Aakash Odedra

Photo Credit: Carl Sciberras

My latest foray to the theatre was an unexpected delight. Aakash Odedra performed a suite of solos titled Rising at Riverside, Parramatta, as part of the annual Parramasala Festival.

He is a whippet-slim ball of dynamite as a performer, full of sharp lines, seriously complicated punctuated rhythms with a lyrical upper torso, lines carving the air like a butter knife through a wedding cake.

As a choreographer he is young. He can’t help but show off his virtuosity. He has built into his self choreographed solo Nritta pauses that can have only been designed as moments for the audience to voice their marvel and appropriately, we did.

Three solos to go and I was thinking, ‘Surely he can’t keep up this demanding pace.’

The next solo, In The Shadow Of Man, was created on Aakash by his primary mentor Akram Kahn, who, with a similar training background, possessed an accurate assessment of his capabilities. I was captivated by the strange live grunts and yelps performed by Aakash but I wasn’t prepared for the movement score at all. This work began in a low squat with shoulder blades that popped and rolled separately from his bare back, evoking images of a caged tiger planning to attack. Reading the program notes afterward he described the process of revealing the inner animal with the Indian classical forms very often imitating animal gestures and rhythms.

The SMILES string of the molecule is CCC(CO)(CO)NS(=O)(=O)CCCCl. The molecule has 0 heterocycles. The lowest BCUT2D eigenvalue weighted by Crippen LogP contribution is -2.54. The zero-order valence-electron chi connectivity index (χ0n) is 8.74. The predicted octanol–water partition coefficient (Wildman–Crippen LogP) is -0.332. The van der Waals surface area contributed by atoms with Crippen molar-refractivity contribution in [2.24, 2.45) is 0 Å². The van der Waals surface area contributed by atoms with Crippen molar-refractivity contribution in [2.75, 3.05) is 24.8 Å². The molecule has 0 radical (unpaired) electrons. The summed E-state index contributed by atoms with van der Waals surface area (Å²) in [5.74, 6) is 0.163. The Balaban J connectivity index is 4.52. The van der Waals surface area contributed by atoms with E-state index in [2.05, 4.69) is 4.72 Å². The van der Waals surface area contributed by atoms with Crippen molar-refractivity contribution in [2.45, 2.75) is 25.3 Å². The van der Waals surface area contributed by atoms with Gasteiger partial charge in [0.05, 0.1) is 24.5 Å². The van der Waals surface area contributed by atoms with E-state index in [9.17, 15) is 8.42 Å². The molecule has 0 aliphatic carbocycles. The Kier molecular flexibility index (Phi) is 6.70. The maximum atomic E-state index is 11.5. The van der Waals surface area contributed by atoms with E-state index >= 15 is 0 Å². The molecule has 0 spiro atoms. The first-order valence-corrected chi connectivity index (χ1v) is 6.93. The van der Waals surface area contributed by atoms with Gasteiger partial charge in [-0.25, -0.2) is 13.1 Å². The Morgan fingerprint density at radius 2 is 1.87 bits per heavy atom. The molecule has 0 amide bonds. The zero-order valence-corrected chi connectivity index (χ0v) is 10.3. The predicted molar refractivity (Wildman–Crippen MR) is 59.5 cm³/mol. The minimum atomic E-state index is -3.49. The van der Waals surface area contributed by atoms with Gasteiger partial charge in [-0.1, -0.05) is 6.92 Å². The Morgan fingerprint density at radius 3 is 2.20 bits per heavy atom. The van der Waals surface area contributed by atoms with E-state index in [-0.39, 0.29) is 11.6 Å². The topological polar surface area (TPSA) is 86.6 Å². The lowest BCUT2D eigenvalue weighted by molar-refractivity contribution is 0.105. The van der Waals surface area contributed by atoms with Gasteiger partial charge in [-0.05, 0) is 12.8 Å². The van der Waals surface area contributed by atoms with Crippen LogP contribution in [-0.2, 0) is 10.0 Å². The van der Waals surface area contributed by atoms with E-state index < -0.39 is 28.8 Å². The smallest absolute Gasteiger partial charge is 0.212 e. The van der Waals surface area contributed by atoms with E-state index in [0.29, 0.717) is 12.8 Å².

The last two pieces in the suite CUT by Russell Maliphant and Constellation by Sidi Larbi Cherkaoui had a curious ecclesiastic feel about them. Russell’s shifting down lit shafts, enhanced by a forest fire from the smoke machine, caught dramatic gestures as they whipped the plumes into powdery patterns (and had asthmatics reaching for their puffers).  It was mesmerising and progressed with consummate choreographic experience. Sidi Larbi’s set filled the stage with swinging light globes, the movement language a mixture of yogic vinyasas combined with recognisable contemporary phrases and Indian classical seated hand gestures.

I was in awe of the fact that Aakash has had very little formal contemporary training. Except for Sidi Larbi’s piece and his one leg extension, which was well executed, I wouldn’t have guessed. I found myself questioning the necessity for contemporary training. I have always secretly berated those that substitute dance classes as a core part of their training for yoga and pilates. I won’t go so far as to state that those other forms, which don’t address the variety of dynamic shifts and musicality can solely replace western contemporary dance training but maybe my beliefs have been too rigid.

Watching Rising I now question the rather conservative approach I have taken in creating my own technique for NAISDA. Speaking to a few particpants of the dance workshop held by Aakash on Thursday last, they were proudly vocalising the physical discomfort lingering from a very rewarding and challenging event. I am kicking myself for not taking part but know only too well the experience they described as being similar to my previous workshops with Akram Kahn.

For those who missed it, you missed it.

by Vicki Van Hout